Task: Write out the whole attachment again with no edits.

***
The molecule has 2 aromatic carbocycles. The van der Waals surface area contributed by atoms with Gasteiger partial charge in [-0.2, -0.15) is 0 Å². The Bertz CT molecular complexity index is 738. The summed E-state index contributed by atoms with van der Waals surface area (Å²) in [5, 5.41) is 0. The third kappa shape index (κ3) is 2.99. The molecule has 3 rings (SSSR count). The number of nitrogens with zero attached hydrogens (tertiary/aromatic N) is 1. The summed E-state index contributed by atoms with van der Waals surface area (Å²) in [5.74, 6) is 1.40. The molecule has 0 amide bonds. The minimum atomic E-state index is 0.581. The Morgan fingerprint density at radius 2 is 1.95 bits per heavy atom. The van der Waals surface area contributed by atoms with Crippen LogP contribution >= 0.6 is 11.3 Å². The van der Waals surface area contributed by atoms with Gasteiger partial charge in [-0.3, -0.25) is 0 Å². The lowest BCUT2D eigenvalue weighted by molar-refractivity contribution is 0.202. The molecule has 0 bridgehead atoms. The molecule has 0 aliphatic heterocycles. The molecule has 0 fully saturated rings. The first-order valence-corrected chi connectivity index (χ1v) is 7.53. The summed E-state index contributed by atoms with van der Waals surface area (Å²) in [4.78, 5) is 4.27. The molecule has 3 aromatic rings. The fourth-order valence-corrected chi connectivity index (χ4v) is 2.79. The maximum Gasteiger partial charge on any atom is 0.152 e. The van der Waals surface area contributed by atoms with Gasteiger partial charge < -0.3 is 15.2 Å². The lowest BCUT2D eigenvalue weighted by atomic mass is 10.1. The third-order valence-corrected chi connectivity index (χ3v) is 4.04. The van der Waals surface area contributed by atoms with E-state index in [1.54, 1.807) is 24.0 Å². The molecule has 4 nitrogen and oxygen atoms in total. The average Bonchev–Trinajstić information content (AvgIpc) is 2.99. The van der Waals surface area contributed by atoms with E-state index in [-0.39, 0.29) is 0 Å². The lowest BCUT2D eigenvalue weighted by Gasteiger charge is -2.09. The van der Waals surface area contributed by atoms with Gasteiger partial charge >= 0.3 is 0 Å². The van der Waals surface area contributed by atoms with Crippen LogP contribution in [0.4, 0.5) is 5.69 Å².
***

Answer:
The molecule has 2 aromatic carbocycles. The van der Waals surface area contributed by atoms with Gasteiger partial charge in [-0.2, -0.15) is 0 Å². The Bertz CT molecular complexity index is 738. The summed E-state index contributed by atoms with van der Waals surface area (Å²) in [5, 5.41) is 0. The third kappa shape index (κ3) is 2.99. The molecule has 3 rings (SSSR count). The number of nitrogens with zero attached hydrogens (tertiary/aromatic N) is 1. The summed E-state index contributed by atoms with van der Waals surface area (Å²) in [5.74, 6) is 1.40. The molecule has 0 amide bonds. The minimum atomic E-state index is 0.581. The Morgan fingerprint density at radius 2 is 1.95 bits per heavy atom. The van der Waals surface area contributed by atoms with Crippen LogP contribution >= 0.6 is 11.3 Å². The van der Waals surface area contributed by atoms with Gasteiger partial charge in [-0.3, -0.25) is 0 Å². The lowest BCUT2D eigenvalue weighted by molar-refractivity contribution is 0.202. The molecule has 0 bridgehead atoms. The molecule has 0 aliphatic heterocycles. The molecule has 0 fully saturated rings. The first-order valence-corrected chi connectivity index (χ1v) is 7.53. The summed E-state index contributed by atoms with van der Waals surface area (Å²) in [4.78, 5) is 4.27. The molecule has 3 aromatic rings. The fourth-order valence-corrected chi connectivity index (χ4v) is 2.79. The maximum Gasteiger partial charge on any atom is 0.152 e. The van der Waals surface area contributed by atoms with Gasteiger partial charge < -0.3 is 15.2 Å². The lowest BCUT2D eigenvalue weighted by atomic mass is 10.1. The third-order valence-corrected chi connectivity index (χ3v) is 4.04. The van der Waals surface area contributed by atoms with E-state index in [1.54, 1.807) is 24.0 Å². The molecule has 4 nitrogen and oxygen atoms in total. The average Bonchev–Trinajstić information content (AvgIpc) is 2.99. The van der Waals surface area contributed by atoms with E-state index in [-0.39, 0.29) is 0 Å². The lowest BCUT2D eigenvalue weighted by Gasteiger charge is -2.09. The van der Waals surface area contributed by atoms with Gasteiger partial charge >= 0.3 is 0 Å². The van der Waals surface area contributed by atoms with Crippen LogP contribution in [0.4, 0.5) is 5.69 Å².